The design objectives and planning visions of the new Central Harbourfront announced by the Planning Department at the end of May this year include, among other things, the construction of a 400-metre long nine-storey shopping groundscraper, a 28-storey commercial building and an 18-storey hotel. In this connection, will the Government inform this Council:

(a) of the total gross floor area of these buildings, and the floor area to be built on the land from the new reclamation;

(b) of the anticipated traffic volume to be generated upon the occupation of these buildings; and

(c) as the former Chief Executive promised at a Council meeting in October 2004 that any new reclaimed land would be used only to a limited extent for low-density commercial use, such as sight-seeing points and catering facilities, whether the authorities have assessed if the construction of these buildings is in line with that promise, if they have, of the assessment results; if not, the reasons for that?

Reply:

Madam President,

The Central Reclamation is comprised of three phases. Phase I involved the reclamation of about 20 hectares from Rumsey Street to Blake Pier to provide land for the extension of the Central Business District and the construction of the Airport Express and the Tung Chung Line. The works of this phase were completed in June 1998. Phase II started in 1994 and the works which involved the reclamation of about 5.3 hectares in the Tamar Basin were completed in September 1997. The Phase III works currently underway have been scaled down considerably from the original 32 hectares to about 18.73 hectares. This phase mainly provides land for the construction of essential transport infrastructural facilities, including the proposed Central-Wanchai Bypass, Road P2 network and an extended overrun tunnel for the Airport Railway, and the reprovisioning of the existing piers and the cooling water pumping stations. The works started in 2003 and are expected to be completed by late 2008.

The illustrative concept for the new Central Harbourfront announced by the Planning Department at the end of May this year is proposed on the basis of the planned land uses set out in the Central District Outline Zoning Plan (OZP) and the Central District (Extension) OZP, which covers the three commercial sites mentioned by the Hon Audrey EU. The proposed developments are as follows:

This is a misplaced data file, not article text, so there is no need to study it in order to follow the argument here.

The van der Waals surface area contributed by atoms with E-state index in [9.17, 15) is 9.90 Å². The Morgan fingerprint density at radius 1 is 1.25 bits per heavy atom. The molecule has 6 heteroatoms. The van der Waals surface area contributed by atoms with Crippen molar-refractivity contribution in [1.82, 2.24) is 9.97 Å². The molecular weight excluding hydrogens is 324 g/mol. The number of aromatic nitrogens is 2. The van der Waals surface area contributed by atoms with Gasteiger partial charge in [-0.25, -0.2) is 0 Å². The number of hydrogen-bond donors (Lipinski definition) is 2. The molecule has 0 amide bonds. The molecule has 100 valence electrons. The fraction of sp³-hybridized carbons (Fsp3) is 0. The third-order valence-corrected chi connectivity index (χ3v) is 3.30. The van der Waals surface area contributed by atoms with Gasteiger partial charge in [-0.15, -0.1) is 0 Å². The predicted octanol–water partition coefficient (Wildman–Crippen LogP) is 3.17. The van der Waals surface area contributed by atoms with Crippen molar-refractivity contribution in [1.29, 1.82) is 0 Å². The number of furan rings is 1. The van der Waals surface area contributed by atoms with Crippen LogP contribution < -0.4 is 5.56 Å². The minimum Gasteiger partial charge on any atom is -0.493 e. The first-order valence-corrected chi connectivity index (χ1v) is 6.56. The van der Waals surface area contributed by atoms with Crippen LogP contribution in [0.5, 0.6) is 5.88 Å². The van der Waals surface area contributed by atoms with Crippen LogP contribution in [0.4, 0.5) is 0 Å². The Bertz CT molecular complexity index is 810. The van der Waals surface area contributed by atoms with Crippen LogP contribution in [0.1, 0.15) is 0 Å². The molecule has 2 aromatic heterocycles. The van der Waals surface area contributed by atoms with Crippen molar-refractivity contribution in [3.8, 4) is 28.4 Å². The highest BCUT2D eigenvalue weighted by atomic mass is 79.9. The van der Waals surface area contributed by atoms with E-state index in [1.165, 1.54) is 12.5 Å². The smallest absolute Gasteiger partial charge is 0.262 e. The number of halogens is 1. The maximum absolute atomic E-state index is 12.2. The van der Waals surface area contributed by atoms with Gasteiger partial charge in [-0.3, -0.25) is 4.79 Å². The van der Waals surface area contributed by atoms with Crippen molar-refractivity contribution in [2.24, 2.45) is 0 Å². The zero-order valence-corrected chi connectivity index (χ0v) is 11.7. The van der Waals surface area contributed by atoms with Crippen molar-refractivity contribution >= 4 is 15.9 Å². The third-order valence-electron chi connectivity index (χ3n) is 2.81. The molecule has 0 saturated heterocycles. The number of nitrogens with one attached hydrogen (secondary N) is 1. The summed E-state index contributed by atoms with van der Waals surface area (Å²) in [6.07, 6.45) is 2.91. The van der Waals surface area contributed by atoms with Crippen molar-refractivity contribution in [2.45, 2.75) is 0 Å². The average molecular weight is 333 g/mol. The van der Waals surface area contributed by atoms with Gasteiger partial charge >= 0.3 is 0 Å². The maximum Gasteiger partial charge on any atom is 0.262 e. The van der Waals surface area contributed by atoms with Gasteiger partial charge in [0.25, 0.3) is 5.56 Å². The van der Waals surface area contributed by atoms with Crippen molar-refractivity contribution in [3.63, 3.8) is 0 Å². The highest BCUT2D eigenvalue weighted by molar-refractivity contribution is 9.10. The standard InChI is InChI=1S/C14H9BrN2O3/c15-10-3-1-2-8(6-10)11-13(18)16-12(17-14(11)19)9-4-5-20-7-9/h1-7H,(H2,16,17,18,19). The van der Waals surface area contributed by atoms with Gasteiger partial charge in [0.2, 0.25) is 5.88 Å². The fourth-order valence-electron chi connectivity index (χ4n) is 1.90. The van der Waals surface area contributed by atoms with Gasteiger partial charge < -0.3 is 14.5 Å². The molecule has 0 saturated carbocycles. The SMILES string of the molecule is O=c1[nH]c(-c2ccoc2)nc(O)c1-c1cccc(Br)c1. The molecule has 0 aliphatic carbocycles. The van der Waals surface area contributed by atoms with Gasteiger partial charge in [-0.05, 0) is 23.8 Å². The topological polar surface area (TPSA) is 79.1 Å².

(1) the "Comprehensive Development Area" to the north of the Statue Square: The eastern part of the site can be developed into a garden deck not more than two storeys with shopping space inside. To the west will be office/commercial buildings of not more than nine storeys. The length of the garden deck and the office/commercial buildings will be about 270 metres and 350 metres respectively. The development is proposed to adopt a cascading design with massive greening to tie in with the waterfront setting.

(2) the "Comprehensive Development Area" adjoining Central Piers No. 4 to No. 6: A garden deck can be constructed to connect the piers. Proposed developments include two hotel/commercial blocks of 12 storeys and 14 storeys each on top of a 3-storey shopping deck﹔and

(3) the commercial site to the north of Two International Finance Centre: It is proposed that a 28-storey office building with a public transport interchange on the ground level be developed.

My reply to the three-part question is as follows:

(a) The above developments cover a total gross site area of about 7.5 hectares, with a total gross floor area of 306 550 square metres. The distribution is as follows: